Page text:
Over the past few years, technology stocks have outperformed other broad market indices. This is due to a number of reasons, one being the decline of interest rates, as we’ve discussed in prior articles. Low interest rates tend to increase interest in growth stocks over value-oriented stocks. One thing to note is that could eventually change if interest rates were to begin to rise over time back to normalized levels, and especially if the Federal Reserve were to increase rates in the future. See my book chapter 5 on the bond market.
With that said, one item of interest to note is the correlation between the index funds, mutual funds, and the “market weighted” S&P 500 Index. What do I mean by “market weighted”? The S&P 500 Index that we all see on CNBC or The Nightly News is an index that invests a percentage of its holdings in each of the 500 companies based on their market capitalization (the value of the company). A heavier weighting is assigned to stocks with higher value. See Exhibit #1. Just over 24% of the value of the index is invested in six companies that are in the technology sector.
Exhibit #2 lists the Nasdaq 100 stocks, and the top stocks are nearly a mirror image of the S&P 500 Index, weightings slightly different, but the same companies listed at the top.
What does this all mean? First off, the S&P 500 index has benefited over the past several years from the growth of the top technology stocks like Apple, Google, Microsoft and Amazon. We would think that the performance has been slightly skewed with a nearly 24% allocation to so few stocks in one sector.
Then of course we have some of the top performing mutual funds that also invest a large portion of their portfolio to these stocks. After all, a mutual fund’s performance needs to keep up with the index in order for individual investors to use their fund or fund family. American Funds, for instance, are used by many of the well-known financial companies that invest for individual investors and 401k plans.
This is simply an example to show how first, you can overlap holdings just by simply buying two mutual funds from the same family of funds. Second, you may own many of the same holdings if you own other fund families as well, including the S&P 500 Index Fund offered by Vanguard. It’s important to dissect your stock holdings within the mutual fund or other financial products in order to make sure you aren’t just duplicating holdings. See Exhibits #3 and #4.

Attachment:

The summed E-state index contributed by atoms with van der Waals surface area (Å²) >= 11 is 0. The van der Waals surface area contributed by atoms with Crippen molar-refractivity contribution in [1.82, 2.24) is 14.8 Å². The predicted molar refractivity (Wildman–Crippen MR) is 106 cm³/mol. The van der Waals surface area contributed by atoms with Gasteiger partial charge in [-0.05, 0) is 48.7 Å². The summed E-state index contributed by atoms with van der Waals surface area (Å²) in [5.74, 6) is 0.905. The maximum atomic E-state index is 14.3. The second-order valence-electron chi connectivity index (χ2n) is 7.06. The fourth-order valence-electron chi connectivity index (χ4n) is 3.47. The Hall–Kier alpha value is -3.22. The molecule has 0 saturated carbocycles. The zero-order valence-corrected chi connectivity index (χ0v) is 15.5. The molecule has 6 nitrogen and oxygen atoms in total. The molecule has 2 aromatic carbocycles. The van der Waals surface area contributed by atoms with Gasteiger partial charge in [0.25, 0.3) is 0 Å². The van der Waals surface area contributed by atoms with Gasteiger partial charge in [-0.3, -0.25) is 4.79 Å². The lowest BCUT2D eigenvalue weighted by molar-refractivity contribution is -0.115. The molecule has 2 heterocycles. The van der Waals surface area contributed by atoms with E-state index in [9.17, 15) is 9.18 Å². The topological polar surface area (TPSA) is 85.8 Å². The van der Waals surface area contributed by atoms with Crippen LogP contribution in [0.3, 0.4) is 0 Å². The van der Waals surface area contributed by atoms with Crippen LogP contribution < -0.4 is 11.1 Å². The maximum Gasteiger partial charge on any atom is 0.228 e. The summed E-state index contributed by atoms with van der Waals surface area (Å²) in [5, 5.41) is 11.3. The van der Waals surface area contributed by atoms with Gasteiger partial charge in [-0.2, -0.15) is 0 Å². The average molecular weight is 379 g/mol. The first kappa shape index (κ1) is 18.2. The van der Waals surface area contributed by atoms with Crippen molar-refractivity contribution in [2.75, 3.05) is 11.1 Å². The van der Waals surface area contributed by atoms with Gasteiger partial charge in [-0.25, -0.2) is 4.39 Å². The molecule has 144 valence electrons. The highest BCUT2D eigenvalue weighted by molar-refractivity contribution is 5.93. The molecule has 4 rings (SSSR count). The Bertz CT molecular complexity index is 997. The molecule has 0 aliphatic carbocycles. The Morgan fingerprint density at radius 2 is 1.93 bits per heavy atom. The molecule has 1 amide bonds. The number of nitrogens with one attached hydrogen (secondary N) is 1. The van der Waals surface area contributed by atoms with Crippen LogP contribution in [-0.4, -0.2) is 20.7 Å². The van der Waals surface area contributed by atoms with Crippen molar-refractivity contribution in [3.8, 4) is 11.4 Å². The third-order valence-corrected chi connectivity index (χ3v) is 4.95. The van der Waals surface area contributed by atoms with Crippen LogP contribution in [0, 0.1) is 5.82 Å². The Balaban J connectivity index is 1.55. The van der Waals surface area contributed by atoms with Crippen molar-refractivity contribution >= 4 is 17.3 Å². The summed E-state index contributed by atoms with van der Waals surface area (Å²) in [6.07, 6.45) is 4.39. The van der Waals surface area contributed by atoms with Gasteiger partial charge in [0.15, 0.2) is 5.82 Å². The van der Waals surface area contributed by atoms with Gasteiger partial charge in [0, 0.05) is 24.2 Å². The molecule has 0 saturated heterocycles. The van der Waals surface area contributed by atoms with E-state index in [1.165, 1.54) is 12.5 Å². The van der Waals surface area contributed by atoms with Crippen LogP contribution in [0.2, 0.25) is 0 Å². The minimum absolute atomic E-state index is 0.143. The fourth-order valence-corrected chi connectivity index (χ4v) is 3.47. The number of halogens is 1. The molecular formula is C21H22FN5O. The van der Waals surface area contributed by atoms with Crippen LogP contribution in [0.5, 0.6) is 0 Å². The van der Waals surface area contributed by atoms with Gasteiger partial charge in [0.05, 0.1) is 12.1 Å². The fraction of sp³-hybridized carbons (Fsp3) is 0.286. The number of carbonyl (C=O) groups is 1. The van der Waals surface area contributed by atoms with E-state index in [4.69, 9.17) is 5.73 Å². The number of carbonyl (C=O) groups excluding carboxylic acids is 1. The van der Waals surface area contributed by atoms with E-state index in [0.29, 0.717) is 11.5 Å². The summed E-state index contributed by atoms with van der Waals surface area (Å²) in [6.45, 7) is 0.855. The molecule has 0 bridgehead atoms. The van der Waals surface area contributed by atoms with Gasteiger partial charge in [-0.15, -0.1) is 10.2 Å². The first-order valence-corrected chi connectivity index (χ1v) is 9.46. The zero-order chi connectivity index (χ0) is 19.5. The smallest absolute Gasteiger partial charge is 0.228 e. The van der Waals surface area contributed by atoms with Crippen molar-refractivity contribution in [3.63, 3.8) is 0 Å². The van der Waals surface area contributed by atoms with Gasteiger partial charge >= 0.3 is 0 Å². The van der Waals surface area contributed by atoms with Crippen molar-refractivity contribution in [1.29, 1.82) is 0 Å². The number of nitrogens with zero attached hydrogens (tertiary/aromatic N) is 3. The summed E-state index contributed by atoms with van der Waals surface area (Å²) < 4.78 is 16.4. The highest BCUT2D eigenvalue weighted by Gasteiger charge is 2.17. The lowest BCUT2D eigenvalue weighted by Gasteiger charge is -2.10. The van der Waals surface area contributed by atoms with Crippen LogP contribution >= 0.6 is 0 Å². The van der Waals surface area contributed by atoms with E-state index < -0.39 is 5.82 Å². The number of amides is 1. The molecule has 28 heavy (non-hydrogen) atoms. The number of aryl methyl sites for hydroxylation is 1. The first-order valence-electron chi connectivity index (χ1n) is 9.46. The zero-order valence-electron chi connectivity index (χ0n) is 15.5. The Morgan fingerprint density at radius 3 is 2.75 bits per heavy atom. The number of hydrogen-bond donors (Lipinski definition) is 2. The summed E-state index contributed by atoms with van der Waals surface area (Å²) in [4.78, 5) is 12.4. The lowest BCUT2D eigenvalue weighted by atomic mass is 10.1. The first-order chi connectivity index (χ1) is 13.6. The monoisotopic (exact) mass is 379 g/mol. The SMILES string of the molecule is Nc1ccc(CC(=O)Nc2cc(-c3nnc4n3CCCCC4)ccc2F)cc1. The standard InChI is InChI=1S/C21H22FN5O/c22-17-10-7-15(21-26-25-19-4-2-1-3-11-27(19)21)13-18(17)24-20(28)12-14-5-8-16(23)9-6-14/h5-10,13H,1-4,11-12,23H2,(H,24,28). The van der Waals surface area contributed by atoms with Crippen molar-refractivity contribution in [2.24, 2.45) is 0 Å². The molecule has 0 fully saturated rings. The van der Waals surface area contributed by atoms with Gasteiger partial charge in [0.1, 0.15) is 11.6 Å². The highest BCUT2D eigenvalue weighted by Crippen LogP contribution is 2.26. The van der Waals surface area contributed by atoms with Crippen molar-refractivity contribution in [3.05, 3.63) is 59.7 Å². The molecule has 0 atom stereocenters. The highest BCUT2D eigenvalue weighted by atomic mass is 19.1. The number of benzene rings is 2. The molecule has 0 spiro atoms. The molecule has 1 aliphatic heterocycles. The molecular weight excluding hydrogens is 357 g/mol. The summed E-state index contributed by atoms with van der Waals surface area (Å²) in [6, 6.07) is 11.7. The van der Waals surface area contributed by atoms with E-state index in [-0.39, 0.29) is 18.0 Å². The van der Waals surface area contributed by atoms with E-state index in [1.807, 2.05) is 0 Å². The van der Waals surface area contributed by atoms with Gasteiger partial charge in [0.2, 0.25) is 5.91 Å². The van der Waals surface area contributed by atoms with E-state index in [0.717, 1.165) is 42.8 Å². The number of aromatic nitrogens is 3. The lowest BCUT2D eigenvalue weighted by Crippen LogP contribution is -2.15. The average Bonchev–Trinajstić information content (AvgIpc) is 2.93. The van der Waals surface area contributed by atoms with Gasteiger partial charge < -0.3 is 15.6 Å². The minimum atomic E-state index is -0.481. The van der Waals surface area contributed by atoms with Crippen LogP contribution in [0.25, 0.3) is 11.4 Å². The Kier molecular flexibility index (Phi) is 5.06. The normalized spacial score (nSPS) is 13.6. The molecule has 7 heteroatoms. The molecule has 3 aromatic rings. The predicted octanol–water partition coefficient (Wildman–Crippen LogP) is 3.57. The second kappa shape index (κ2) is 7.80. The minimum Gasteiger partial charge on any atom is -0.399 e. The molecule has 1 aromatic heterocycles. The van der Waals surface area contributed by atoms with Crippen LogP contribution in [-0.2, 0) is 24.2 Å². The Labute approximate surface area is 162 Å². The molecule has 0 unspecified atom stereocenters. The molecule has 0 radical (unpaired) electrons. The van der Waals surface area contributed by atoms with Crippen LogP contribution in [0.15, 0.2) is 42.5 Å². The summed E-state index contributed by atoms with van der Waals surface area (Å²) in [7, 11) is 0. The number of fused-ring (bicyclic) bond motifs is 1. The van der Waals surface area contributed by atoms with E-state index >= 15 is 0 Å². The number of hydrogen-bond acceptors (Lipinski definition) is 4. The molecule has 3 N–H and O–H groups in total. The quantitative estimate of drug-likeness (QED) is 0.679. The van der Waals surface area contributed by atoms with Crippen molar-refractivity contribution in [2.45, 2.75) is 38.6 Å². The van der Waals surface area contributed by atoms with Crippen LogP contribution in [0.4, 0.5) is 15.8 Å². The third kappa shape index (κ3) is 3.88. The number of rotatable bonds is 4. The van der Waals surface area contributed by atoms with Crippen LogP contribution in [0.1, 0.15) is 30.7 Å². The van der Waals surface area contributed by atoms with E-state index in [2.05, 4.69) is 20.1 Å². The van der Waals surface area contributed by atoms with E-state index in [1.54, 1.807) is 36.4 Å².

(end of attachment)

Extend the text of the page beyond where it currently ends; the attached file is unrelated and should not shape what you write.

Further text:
What do you do if you’re unsure about having too much exposure to technology stocks or just would like to know if you’re diversified enough? It’s always a good idea to understand your portfolio, to know whether you’ve leaned too much in a certain sector. Should technology stocks become out of favor over the coming years due to a change in the investing landscape, or just need to rest for a while, many of the mutual funds that have done very well may suffer.
It’s wise to take the opportunity while the subject is on your mind and get a second opinion. Whether with us or someone else, it’s wise not to take for granted changes in the investing environment. When investors change their mindset, what once worked for many years can change quickly. The pendulum can swing and take years to get back to equilibrium. Sometimes investors that have stuck with a certain mutual fund for years cannot understand why it no longer delivers the returns they were accustomed to. This can be due to individual holdings, as we’ve discovered, or due to the fund owning bonds in addition to stocks, and the bond market loses at the same time the stock market loses. Not something investors have been accustomed to in a very long time.
Another mistake that is often made with investors is they look for last year’s winners and buy them, as they believe that win streak will continue. That can certainly work some of the time, but it’s not an investment plan of action that should be counted on to work consistently.
Everything stated above is meant to bring to light that there is a need to look under the hood of your portfolio holdings. Just having a list of mutual funds on your statement does not necessarily mean you’re diversified, or that those funds are not highly correlated. Please take the time to analyze your portfolio.
We’d be happy to start with a no-obligation “strategy session.” Send me an email or phone call. You can also schedule time on my calendar by clicking here.
If you would like to read my book, The Informed Retiree, visit my website www.TheInformedRetiree.com or send me an email to [email protected]
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Advisory services offered through J.W. Cole Advisors, Inc. (JWCA). Global Wealth Solutions and JWCA are unaffiliated entities